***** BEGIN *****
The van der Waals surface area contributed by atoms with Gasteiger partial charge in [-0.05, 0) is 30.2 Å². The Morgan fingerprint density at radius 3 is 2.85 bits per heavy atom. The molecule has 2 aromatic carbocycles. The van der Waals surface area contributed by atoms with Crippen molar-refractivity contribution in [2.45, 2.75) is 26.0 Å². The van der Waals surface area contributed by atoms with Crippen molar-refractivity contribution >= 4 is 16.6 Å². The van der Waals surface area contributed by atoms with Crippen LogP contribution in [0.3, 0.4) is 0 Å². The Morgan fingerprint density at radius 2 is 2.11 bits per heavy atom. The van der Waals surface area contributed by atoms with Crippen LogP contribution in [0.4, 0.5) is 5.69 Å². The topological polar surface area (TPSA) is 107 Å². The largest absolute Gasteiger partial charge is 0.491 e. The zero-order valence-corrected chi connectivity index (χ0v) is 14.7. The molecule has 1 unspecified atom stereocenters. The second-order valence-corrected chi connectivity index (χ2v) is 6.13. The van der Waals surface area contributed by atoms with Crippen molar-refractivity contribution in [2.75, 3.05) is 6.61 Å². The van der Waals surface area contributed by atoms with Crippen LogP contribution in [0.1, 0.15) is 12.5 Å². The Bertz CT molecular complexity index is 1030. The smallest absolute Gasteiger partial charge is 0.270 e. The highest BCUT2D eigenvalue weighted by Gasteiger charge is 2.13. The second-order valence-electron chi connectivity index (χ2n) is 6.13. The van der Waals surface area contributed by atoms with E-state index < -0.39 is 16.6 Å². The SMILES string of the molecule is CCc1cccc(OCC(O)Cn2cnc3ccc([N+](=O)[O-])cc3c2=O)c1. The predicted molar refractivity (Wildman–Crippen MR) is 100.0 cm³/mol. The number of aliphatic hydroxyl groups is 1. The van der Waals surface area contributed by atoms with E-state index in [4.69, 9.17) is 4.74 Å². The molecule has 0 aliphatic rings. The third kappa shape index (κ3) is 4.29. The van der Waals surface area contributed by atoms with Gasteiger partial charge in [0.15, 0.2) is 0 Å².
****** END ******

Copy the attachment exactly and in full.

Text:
The van der Waals surface area contributed by atoms with Gasteiger partial charge in [-0.05, 0) is 30.2 Å². The Morgan fingerprint density at radius 3 is 2.85 bits per heavy atom. The molecule has 2 aromatic carbocycles. The van der Waals surface area contributed by atoms with Crippen molar-refractivity contribution in [2.45, 2.75) is 26.0 Å². The van der Waals surface area contributed by atoms with Crippen molar-refractivity contribution >= 4 is 16.6 Å². The van der Waals surface area contributed by atoms with Crippen LogP contribution in [0.3, 0.4) is 0 Å². The Morgan fingerprint density at radius 2 is 2.11 bits per heavy atom. The van der Waals surface area contributed by atoms with Crippen LogP contribution in [0.4, 0.5) is 5.69 Å². The topological polar surface area (TPSA) is 107 Å². The largest absolute Gasteiger partial charge is 0.491 e. The zero-order valence-corrected chi connectivity index (χ0v) is 14.7. The molecule has 1 unspecified atom stereocenters. The second-order valence-corrected chi connectivity index (χ2v) is 6.13. The van der Waals surface area contributed by atoms with Crippen molar-refractivity contribution in [2.75, 3.05) is 6.61 Å². The van der Waals surface area contributed by atoms with Crippen LogP contribution in [0.1, 0.15) is 12.5 Å². The Bertz CT molecular complexity index is 1030. The smallest absolute Gasteiger partial charge is 0.270 e. The highest BCUT2D eigenvalue weighted by Gasteiger charge is 2.13. The second-order valence-electron chi connectivity index (χ2n) is 6.13. The van der Waals surface area contributed by atoms with E-state index < -0.39 is 16.6 Å². The SMILES string of the molecule is CCc1cccc(OCC(O)Cn2cnc3ccc([N+](=O)[O-])cc3c2=O)c1. The predicted molar refractivity (Wildman–Crippen MR) is 100.0 cm³/mol. The number of aliphatic hydroxyl groups is 1. The van der Waals surface area contributed by atoms with E-state index in [4.69, 9.17) is 4.74 Å². The molecule has 0 aliphatic rings. The third kappa shape index (κ3) is 4.29. The van der Waals surface area contributed by atoms with Gasteiger partial charge in [0.15, 0.2) is 0 Å².